Among theistic religions, you can’t seriously be saying that there’s no rational reason to prefer Christianity to, say, Thor worship. If God has chosen to reveal Himself, He’s going to succeed. God is not Thor, because God didn’t see to it that worship of Thor flourished.

    There are only four theistic faiths worth considering as possibly true:

    Christianity
    Judaism
    Hinduism
    Islam

    God is Just, Merciful and Gracious. Of those four religions, which of them is the religion that speaks of a God of Grace?”

    ….In my view it comes down to this: Only Christianity characterizes God as offering Grace to sinners, all of whom desperately need it. Our own need for Grace from God is palpable. And the God revealed by reason to all is a God of Grace. So Christianity is the truest religion. Of the religions with any currency in the world, it is the only one that could be true.”

    End quote (by WL http://disq.us/p/1npuybx )

    Step 2.

    Faith vs. WorksFaith & Works… ↔

    Necessity ↔ Contingency ↔ All-Sufficiency:

    Faith is necessary. But not sufficient. We cannot name even one, just one, contingent vector which can in fact sum to necessary and sufficient in its own being, to sum to its own explanatory terminus, and thereby Steal Glory from God:

    [A] Necessity↔ Contingency → → Christ ← ← Insufficiency ↔ [Z] All Sufficiency

    Now, that is said to be sure we are being accurate as to what a Christian claims when he claims something about love or faith or C or D or E, and so on IF we mean to say the Christian is appealing to WORKS. That term sums to nothing other than CONTINGENT. Whereas:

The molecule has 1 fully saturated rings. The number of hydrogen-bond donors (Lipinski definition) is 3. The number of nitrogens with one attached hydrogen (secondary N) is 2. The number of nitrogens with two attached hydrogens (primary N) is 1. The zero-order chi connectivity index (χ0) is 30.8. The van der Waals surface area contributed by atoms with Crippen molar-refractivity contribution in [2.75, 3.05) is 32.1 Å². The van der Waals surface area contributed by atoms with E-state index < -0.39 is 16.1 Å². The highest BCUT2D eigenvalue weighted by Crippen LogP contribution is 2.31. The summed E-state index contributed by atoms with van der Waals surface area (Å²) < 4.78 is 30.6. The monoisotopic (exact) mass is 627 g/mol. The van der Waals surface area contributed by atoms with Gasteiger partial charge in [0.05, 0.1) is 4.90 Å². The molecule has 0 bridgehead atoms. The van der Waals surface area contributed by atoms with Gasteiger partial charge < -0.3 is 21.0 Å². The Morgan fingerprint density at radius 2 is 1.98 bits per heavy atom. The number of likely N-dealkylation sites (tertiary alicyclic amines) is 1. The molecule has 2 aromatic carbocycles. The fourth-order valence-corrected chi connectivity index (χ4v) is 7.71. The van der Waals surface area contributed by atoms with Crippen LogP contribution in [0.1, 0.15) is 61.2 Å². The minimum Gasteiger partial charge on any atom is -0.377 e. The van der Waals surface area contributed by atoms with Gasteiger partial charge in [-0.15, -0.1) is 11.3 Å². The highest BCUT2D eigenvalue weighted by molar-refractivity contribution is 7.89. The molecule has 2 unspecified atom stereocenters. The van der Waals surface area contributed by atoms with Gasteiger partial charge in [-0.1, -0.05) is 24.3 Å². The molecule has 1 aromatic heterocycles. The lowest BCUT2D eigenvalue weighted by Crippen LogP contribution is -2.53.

All-Sufficiency’s Self-Outpouring is unique to the Christian metaphysic and in fact any Theism which attempts it must make such a move dependent upon creating for it is in the Trinitarian Life alone wherein such Processions in fact sum to Being, to The Always and The Already.

    As per http://disq.us/p/1nlq5dd

    Step 3.

    Getting back to that pool of irreducible transcendentals in which all splash about, this-way and that-way – an excerpt from http://disq.us/p/1ltbu94 as follows:

    Begin excerpt:

    Christian: “….the fact that Christians do trust God in the midst of their suffering should be intriguing to atheists….”

    Non-Theist: “….in the case of Allah, you are an atheist…When you see people worship him, even in difficult situations, you are not confused, intrigued or obsessed with getting to know Allah better. That is the same reaction “overall” atheists, who have given this topic any thought, have when we witness Christians doing the same thing. It is not a mystery….”

    Non-Theist: “….Humans have a remarkable capacity for resilience in the face of very real suffering and threats to well-being; this is true irrespective of faith in a particular deity, or no faith at all….”

    Non-Theist: “….anyone reading who thinks that is the only source of hope through suffering [should] know that there is hope even outside of Christianity….”